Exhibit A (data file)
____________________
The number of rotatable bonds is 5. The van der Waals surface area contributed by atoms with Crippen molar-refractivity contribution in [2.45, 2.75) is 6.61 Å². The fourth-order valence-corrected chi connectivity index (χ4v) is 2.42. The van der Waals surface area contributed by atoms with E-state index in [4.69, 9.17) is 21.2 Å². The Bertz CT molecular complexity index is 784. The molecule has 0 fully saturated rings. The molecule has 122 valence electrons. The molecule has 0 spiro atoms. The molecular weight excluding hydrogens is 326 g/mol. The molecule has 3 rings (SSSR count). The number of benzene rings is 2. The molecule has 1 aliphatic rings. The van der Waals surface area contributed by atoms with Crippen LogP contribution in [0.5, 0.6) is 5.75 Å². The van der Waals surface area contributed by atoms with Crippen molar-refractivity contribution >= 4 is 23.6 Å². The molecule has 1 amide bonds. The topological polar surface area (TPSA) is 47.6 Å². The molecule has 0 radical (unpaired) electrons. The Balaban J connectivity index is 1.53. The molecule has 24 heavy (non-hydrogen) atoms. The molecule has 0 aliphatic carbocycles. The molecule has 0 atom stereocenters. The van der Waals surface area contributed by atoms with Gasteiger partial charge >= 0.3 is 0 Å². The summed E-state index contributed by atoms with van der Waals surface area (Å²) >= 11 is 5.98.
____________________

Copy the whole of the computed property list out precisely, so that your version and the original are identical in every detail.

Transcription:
The number of rotatable bonds is 5. The van der Waals surface area contributed by atoms with Crippen molar-refractivity contribution in [2.45, 2.75) is 6.61 Å². The fourth-order valence-corrected chi connectivity index (χ4v) is 2.42. The van der Waals surface area contributed by atoms with E-state index in [4.69, 9.17) is 21.2 Å². The Bertz CT molecular complexity index is 784. The molecule has 0 fully saturated rings. The molecule has 122 valence electrons. The molecule has 0 spiro atoms. The molecular weight excluding hydrogens is 326 g/mol. The molecule has 3 rings (SSSR count). The number of benzene rings is 2. The molecule has 1 aliphatic rings. The van der Waals surface area contributed by atoms with Crippen LogP contribution in [0.5, 0.6) is 5.75 Å². The van der Waals surface area contributed by atoms with Crippen molar-refractivity contribution >= 4 is 23.6 Å². The molecule has 1 amide bonds. The topological polar surface area (TPSA) is 47.6 Å². The molecule has 0 radical (unpaired) electrons. The Balaban J connectivity index is 1.53. The molecule has 24 heavy (non-hydrogen) atoms. The molecule has 0 aliphatic carbocycles. The molecule has 0 atom stereocenters. The van der Waals surface area contributed by atoms with Gasteiger partial charge >= 0.3 is 0 Å². The summed E-state index contributed by atoms with van der Waals surface area (Å²) >= 11 is 5.98.